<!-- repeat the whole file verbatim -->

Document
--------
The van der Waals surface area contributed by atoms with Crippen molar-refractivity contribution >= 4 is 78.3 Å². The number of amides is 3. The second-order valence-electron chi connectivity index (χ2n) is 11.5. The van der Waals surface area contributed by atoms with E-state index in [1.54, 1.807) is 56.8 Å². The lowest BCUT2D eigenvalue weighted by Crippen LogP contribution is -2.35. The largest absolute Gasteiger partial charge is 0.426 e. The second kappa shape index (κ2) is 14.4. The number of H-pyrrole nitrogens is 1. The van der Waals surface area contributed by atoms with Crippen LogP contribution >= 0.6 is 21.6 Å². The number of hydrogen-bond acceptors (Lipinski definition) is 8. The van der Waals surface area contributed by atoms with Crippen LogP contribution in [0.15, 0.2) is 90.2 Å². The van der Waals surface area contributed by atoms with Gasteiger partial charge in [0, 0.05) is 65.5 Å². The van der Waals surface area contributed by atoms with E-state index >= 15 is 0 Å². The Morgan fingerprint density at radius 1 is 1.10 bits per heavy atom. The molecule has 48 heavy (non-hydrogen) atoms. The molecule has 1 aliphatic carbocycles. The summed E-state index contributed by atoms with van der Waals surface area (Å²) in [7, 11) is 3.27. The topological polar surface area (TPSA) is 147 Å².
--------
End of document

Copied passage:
The van der Waals surface area contributed by atoms with Crippen molar-refractivity contribution >= 4 is 78.3 Å². The number of amides is 3. The second-order valence-electron chi connectivity index (χ2n) is 11.5. The van der Waals surface area contributed by atoms with E-state index in [1.54, 1.807) is 56.8 Å². The lowest BCUT2D eigenvalue weighted by Crippen LogP contribution is -2.35. The largest absolute Gasteiger partial charge is 0.426 e. The second kappa shape index (κ2) is 14.4. The number of H-pyrrole nitrogens is 1. The van der Waals surface area contributed by atoms with Crippen LogP contribution >= 0.6 is 21.6 Å². The number of hydrogen-bond acceptors (Lipinski definition) is 8. The van der Waals surface area contributed by atoms with Crippen LogP contribution in [0.15, 0.2) is 90.2 Å². The van der Waals surface area contributed by atoms with Gasteiger partial charge in [0, 0.05) is 65.5 Å². The van der Waals surface area contributed by atoms with E-state index >= 15 is 0 Å². The Morgan fingerprint density at radius 1 is 1.10 bits per heavy atom. The molecule has 48 heavy (non-hydrogen) atoms. The molecule has 1 aliphatic carbocycles. The summed E-state index contributed by atoms with van der Waals surface area (Å²) in [7, 11) is 3.27. The topological polar surface area (TPSA) is 147 Å².